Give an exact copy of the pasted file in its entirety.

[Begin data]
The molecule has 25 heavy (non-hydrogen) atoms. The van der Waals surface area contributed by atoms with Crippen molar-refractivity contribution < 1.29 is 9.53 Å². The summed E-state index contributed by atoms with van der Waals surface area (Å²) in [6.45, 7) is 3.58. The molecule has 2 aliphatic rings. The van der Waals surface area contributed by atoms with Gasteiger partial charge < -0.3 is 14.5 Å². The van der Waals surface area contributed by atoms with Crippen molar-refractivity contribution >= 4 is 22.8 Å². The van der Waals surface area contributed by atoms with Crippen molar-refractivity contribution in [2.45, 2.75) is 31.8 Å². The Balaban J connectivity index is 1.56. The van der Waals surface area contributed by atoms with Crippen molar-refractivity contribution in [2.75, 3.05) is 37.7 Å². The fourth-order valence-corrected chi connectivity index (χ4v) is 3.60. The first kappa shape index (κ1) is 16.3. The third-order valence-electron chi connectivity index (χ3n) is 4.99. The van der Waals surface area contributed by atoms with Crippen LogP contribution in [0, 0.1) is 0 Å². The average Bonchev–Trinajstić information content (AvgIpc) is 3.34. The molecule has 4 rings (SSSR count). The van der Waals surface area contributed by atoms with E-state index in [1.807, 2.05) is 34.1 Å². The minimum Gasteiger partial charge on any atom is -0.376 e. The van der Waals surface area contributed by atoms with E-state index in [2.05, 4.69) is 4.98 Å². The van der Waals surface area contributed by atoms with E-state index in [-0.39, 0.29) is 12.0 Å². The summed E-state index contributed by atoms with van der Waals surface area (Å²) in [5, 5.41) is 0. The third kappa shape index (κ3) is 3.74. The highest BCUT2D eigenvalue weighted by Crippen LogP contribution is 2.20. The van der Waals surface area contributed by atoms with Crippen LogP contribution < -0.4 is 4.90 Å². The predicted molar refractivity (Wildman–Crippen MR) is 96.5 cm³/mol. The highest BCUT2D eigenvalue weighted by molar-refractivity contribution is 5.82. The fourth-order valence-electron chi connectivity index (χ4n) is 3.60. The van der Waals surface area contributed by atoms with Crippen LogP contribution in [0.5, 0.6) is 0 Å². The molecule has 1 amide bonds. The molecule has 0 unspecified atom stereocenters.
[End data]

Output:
The molecule has 25 heavy (non-hydrogen) atoms. The van der Waals surface area contributed by atoms with Crippen molar-refractivity contribution < 1.29 is 9.53 Å². The summed E-state index contributed by atoms with van der Waals surface area (Å²) in [6.45, 7) is 3.58. The molecule has 2 aliphatic rings. The van der Waals surface area contributed by atoms with Gasteiger partial charge < -0.3 is 14.5 Å². The van der Waals surface area contributed by atoms with Crippen molar-refractivity contribution >= 4 is 22.8 Å². The van der Waals surface area contributed by atoms with Crippen molar-refractivity contribution in [2.45, 2.75) is 31.8 Å². The Balaban J connectivity index is 1.56. The van der Waals surface area contributed by atoms with Crippen molar-refractivity contribution in [2.75, 3.05) is 37.7 Å². The fourth-order valence-corrected chi connectivity index (χ4v) is 3.60. The first kappa shape index (κ1) is 16.3. The third-order valence-electron chi connectivity index (χ3n) is 4.99. The van der Waals surface area contributed by atoms with Crippen LogP contribution in [0, 0.1) is 0 Å². The average Bonchev–Trinajstić information content (AvgIpc) is 3.34. The molecule has 4 rings (SSSR count). The van der Waals surface area contributed by atoms with E-state index in [1.807, 2.05) is 34.1 Å². The minimum Gasteiger partial charge on any atom is -0.376 e. The van der Waals surface area contributed by atoms with E-state index in [2.05, 4.69) is 4.98 Å². The van der Waals surface area contributed by atoms with E-state index in [-0.39, 0.29) is 12.0 Å². The summed E-state index contributed by atoms with van der Waals surface area (Å²) in [5, 5.41) is 0. The third kappa shape index (κ3) is 3.74. The highest BCUT2D eigenvalue weighted by Crippen LogP contribution is 2.20. The van der Waals surface area contributed by atoms with Crippen LogP contribution < -0.4 is 4.90 Å². The predicted molar refractivity (Wildman–Crippen MR) is 96.5 cm³/mol. The highest BCUT2D eigenvalue weighted by molar-refractivity contribution is 5.82. The fourth-order valence-electron chi connectivity index (χ4n) is 3.60. The van der Waals surface area contributed by atoms with Crippen LogP contribution in [0.5, 0.6) is 0 Å². The molecule has 1 amide bonds. The molecule has 0 unspecified atom stereocenters.